Lou Reed

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Lewis Allan "Lou" Reed[1] (born March 2, 1942) is an American rock musician, songwriter, and photographer. He is best known as guitarist, vocalist, and principal songwriter of The Velvet Underground, and for his successful solo career, which spans several decades and crosses multiple genres. The Velvet Underground gained little mainstream attention during their career, but became one of the most influential bands of their era.[2] As the Velvet Underground's main songwriter, Reed wrote about subjects of personal experience that rarely had been examined so openly in rock and roll, including a variety of sexual topics and drug culture.

After his departure from the group, Reed began a solo career in 1971. He had a hit the following year with "Walk on the Wild Side", although for more than a decade he evaded the mainstream commercial success its chart status offered him.[3] Reed's work as a solo artist has frustrated critics wishing for a return of The Velvet Underground. The most notable example is 1975's infamous double LP of recorded feedback loops, Metal Machine Music, upon which Reed later commented: "No one is supposed to be able to do a thing like that and survive." He is also responsible for the name and popularization of ostrich tuning.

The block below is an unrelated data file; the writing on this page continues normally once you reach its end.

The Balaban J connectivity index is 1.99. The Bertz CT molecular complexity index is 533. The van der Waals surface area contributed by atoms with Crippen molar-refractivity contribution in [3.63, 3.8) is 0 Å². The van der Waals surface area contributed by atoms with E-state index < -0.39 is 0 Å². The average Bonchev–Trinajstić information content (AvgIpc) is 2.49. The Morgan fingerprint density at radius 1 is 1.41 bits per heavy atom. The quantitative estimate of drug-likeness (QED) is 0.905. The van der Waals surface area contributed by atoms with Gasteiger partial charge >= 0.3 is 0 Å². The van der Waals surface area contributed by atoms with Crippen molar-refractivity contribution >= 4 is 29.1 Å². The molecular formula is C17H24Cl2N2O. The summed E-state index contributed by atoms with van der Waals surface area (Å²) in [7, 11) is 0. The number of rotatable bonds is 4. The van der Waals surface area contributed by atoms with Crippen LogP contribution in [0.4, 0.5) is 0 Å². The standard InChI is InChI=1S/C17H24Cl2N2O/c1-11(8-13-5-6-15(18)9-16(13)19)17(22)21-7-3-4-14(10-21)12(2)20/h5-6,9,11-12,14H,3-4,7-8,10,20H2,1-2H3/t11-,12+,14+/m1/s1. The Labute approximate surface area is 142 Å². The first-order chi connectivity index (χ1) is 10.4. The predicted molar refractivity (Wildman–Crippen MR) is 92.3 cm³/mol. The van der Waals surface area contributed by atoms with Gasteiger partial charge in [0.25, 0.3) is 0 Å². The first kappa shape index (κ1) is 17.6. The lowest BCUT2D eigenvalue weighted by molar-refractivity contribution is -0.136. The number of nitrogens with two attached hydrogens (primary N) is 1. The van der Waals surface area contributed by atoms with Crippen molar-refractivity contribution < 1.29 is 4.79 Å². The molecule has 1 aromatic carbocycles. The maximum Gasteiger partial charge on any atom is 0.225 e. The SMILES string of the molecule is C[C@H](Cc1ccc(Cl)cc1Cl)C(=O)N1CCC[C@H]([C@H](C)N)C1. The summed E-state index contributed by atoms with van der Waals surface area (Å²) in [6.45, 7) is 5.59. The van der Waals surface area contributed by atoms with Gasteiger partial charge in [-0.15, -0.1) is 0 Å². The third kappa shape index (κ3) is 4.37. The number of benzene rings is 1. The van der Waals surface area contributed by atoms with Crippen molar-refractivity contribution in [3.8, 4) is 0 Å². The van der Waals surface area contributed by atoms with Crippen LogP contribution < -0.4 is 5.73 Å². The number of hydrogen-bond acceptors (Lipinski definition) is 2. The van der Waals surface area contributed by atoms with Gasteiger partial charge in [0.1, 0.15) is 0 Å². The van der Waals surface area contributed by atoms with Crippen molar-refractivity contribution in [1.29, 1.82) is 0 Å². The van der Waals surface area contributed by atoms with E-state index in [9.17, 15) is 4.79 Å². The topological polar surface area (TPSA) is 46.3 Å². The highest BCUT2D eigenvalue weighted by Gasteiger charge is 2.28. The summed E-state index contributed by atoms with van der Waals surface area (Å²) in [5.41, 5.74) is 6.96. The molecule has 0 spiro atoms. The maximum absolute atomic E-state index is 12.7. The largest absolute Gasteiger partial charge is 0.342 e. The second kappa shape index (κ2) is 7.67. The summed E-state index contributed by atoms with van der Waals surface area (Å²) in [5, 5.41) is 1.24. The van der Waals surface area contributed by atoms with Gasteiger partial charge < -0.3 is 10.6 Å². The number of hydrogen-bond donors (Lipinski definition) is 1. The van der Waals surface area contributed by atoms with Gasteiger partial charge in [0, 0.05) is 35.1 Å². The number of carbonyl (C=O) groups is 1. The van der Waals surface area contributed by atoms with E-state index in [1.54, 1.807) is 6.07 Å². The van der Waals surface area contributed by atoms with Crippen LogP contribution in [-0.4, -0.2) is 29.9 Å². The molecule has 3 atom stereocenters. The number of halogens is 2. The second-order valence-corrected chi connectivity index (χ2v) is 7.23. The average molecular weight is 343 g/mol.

By the late 1980s, however, he had garnered recognition by the music community as an elder statesman of rock. Since 2008, he has been married to musician, multimedia and performance artist Laurie Anderson.


Early life

Reed was born into a Jewish family at Beth El Hospital in Brooklyn and grew up in Freeport, Long Island. Contrary to some sources, his birth name was Lewis Allan Reed, not Louis Firbanks[4] (that name was a joke started by Lester Bangs for Creem magazine). Having learned to play the guitar from the radio, he developed an early interest in rock and roll and rhythm and blues, and during high school played in a number of bands.[5] His first recording was as a member of a doo wop-style group called The Jades.

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